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The present paper is devoted to a critical analysis of the article “Making sense of global warming” by Eugene Sadler-Smith (2014). In this paper, the author discusses the question of whether human resource development (HRD) research is capable of finding solutions to the issue of global warming. Sadler-Smith (2014) also employs this discussion to consider the mission of HRD research as well as its ability to offer solutions to significant issues in general.
Sadler-Smith (2014) is guided by the notion of “design science” that is aimed at generating practically applicable knowledge, which should be able to guide the resolution of particular “field problems” (p. 387). Some examples of such sciences include medicine and engineering, but Sadler-Smith (2014) argues that human resource management (HRM) and HRD are also capable of fulfilling such aims. The author especially focuses on HRD and demonstrates that the primary goal of the discipline consists in mobilizing people and enabling them to resolve problems, and the issue of global warming is used to illustrate this statement.
Sadler-Smith (2014) briefly characterizes the issues connected to global warming (increased amount of water; changes in the Arctic region surface reflectivity; enhanced dynamics of currents; frozen methane being freed and contributing to the greenhouse effect; more frequent and disastrous weather events) and points out the fact that it is a phenomenon that was largely induced by human activity, and that is going to affect the people of future generations.
Sadler-Smith (2014) then poses a logical question: “why is so little being done day-to-day by the majority of individuals and organizations” (p. 391), especially since nowadays both scientists and policymakers insist on large-scale changes? To answer this question, the author uses a theoretical cognitive perspective that suggests splitting human cognition into intuitive and analytical systems, where the former processes experience and is more powerful from the point of view of mobilization while the latter works with reflection and analysis and is a less intensive mobilizer. Given the fact that the consequences of the global warming are spatially and temporarily removed from the majority of the globe’s population, this perspective explains why people fail to provide an appropriate response.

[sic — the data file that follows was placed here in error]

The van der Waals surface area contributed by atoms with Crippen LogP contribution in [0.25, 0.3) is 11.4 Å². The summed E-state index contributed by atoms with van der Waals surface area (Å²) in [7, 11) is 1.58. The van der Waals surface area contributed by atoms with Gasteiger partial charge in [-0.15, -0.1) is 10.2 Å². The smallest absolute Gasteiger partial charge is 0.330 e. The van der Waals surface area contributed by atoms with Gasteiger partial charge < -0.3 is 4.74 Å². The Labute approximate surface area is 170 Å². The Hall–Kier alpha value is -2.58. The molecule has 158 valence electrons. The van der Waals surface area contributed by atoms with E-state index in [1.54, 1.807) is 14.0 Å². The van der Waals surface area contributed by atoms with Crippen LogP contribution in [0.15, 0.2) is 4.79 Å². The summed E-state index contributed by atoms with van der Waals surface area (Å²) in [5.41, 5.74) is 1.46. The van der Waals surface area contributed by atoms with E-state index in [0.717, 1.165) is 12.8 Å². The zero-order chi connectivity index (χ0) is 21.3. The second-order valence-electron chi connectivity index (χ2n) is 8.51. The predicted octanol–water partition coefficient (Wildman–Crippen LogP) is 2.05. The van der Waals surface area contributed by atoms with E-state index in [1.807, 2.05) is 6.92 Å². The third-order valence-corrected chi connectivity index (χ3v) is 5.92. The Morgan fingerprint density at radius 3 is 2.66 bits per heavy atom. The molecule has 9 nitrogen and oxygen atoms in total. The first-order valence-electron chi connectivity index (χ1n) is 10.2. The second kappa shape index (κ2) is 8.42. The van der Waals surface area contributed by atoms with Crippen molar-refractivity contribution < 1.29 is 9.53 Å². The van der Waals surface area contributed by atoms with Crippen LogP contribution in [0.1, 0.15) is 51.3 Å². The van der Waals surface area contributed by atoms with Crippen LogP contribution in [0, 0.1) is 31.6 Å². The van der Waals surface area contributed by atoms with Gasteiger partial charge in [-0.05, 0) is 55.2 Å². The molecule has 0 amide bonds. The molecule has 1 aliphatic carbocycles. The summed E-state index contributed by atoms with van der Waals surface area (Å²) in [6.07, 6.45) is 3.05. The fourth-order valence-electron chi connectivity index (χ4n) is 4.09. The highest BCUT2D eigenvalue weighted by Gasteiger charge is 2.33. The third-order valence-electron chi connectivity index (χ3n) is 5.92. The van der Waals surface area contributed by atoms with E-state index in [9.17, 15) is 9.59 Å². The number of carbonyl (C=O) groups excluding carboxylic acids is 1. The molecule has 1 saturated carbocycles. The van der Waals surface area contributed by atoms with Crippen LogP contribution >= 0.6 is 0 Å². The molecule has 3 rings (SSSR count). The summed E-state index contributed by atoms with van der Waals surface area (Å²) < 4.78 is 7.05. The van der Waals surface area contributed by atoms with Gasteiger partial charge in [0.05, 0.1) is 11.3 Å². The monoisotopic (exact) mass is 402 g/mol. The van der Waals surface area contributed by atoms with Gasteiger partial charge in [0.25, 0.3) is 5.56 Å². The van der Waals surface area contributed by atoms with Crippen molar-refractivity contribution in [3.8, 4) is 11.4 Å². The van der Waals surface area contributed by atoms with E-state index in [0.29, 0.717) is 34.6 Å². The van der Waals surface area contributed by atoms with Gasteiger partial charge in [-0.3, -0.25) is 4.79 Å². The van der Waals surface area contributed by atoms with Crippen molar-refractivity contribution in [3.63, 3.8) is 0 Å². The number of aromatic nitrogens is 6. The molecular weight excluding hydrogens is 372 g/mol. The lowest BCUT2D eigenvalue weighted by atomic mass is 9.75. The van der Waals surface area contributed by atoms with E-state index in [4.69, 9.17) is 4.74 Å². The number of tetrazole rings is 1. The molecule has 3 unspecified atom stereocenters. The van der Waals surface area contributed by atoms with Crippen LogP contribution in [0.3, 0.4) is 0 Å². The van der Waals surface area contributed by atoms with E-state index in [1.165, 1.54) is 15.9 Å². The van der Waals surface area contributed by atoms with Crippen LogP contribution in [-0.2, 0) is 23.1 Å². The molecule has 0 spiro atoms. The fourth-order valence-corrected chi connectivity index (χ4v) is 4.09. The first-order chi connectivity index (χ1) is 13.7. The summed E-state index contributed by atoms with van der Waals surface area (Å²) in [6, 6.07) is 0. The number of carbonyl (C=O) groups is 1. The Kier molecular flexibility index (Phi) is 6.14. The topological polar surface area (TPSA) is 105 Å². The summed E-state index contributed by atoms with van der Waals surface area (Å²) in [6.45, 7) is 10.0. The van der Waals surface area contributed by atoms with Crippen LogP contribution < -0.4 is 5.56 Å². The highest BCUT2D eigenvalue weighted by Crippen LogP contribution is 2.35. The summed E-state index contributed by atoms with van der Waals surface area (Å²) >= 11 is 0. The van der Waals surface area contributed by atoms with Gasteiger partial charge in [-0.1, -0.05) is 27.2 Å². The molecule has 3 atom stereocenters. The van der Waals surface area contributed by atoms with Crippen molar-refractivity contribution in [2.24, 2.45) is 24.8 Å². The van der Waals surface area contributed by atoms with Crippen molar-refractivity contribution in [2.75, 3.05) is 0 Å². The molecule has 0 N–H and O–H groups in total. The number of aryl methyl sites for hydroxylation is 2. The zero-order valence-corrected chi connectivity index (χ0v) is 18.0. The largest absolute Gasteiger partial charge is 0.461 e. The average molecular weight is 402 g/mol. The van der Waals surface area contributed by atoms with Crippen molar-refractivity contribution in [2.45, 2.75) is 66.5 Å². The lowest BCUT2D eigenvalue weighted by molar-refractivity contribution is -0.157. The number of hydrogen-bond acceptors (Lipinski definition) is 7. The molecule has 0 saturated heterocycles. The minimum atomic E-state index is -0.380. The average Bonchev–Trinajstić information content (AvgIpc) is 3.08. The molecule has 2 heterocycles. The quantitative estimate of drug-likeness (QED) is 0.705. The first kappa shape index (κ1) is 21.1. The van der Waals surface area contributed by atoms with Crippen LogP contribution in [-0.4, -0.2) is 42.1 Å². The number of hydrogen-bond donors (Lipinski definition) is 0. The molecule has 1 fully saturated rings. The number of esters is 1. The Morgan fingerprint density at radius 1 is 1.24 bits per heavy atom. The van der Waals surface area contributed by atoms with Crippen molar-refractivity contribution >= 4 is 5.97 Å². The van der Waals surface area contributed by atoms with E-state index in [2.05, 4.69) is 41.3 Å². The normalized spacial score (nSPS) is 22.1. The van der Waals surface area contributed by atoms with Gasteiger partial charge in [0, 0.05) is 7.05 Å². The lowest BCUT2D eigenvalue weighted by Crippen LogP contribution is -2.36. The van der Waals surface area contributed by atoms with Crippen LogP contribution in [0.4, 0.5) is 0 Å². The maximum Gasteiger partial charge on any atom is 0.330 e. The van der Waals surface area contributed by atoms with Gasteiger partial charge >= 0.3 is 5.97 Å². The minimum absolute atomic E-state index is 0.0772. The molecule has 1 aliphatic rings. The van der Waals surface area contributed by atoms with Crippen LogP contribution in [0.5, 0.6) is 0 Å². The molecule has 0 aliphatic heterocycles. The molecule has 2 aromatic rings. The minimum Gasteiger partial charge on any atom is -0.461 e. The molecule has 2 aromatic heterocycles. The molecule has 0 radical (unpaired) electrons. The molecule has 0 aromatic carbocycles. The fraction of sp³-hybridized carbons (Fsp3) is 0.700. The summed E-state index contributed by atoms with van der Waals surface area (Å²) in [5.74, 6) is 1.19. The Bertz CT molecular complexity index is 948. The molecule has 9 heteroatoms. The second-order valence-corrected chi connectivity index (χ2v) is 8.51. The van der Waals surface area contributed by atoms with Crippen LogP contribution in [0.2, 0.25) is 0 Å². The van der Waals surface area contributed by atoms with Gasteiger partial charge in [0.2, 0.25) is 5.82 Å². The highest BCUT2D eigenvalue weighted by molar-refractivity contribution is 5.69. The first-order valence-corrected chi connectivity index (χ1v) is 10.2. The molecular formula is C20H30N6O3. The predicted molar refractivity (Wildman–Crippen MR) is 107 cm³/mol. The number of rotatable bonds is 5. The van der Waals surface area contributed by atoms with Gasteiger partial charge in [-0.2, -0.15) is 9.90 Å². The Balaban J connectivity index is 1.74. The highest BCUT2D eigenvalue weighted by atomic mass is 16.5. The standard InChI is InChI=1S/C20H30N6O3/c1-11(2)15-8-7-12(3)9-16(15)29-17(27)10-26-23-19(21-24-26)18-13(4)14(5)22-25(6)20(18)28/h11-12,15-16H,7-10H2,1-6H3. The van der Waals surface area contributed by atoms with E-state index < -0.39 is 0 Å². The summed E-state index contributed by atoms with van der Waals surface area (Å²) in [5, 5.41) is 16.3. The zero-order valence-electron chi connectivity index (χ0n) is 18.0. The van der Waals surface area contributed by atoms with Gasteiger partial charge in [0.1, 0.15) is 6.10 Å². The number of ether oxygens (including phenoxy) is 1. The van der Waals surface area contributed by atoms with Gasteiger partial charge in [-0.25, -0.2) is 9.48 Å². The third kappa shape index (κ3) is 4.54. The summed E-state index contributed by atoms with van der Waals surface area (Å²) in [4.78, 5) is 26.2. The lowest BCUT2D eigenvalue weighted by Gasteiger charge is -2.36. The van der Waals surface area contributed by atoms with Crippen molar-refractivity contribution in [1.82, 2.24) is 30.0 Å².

However, Sadler-Smith (2014) argues that the same perspective can be used to devise solutions that would help to improve people’s engagement in the issue. In particular, it has been proposed to use a powerful emphasis on the actual personal consequences of the problem and, at the same time, stimulate the analytical system to enhance the effects. Therefore, this model can be used to work out interventions for large groups of people, and HRD departments can be employed to participate in developing and customizing such interventions to the specific features exhibited by the employees of a particular community.
After the development of suitable interventions, it would be most convenient for HRD specialists to disseminate them, thus performing their direct function (the development of human resource qualities) and affecting the behavior of large groups of people as a part of organizational activities. Thus, the article suggests a tool for approaching the issue of global warming, but Sadler-Smith (2014) highlights the fact that this aspect does not exhaust the possible ways in which the HRD can contribute to the resolution of the problem (p. 391).
The greatest strength of the research consists in the way it connects the global warming problem to the instrument of mobilizing human resources for its resolution through HRD activities. Apart from that, the universal nature of the tool can be regarded as a plus, even though it pertains to the area of HRM and HRD rather than global warming. Moreover, from the point of view of the HRD science, the paper offers another possible application of this relatively new area of knowledge.
Also, the analyzed article is one of the few works that introduce the HRD perspective on global warming, which contributes to its originality and broadens the range of scientific approaches to global warming (p. 391). As a result, the article suggests an original perspective on the solution to the global warming problem, and this perspective connects several aspects of HRM, HRD, and psychology. Therefore, this interdisciplinary approach can also be regarded as one of the strengths of the paper.
Concerning the possible weaknesses, it may be pointed out that the author does not attempt to propose an intervention or analyze an existing one from the point of view of its applicability as an HRD activity. As a result, the paper remains rather theoretical, but it may be suggested that the article can be regarded as a form of a design science work: it offers a piece of knowledge that can be used in practice to resolve a particular issue. Since the interventions are more likely to have greater effectiveness when they are customized to a particular community, the mentioned weakness can be regarded as a natural limitation of a paper that suggests a general recommendation rather than a specific solution.
The article by Sadler-Smith (2014) demonstrates that global warming requires interdisciplinary approaches and proves the fact that HRD can play a major role in the solution of the problem, especially since humans and their behavior have been the key factors in its development.
Sadler-Smith, E. (2014). Making sense of global warming. European Journal Of Training And Development, 38(5), 387-397. Web.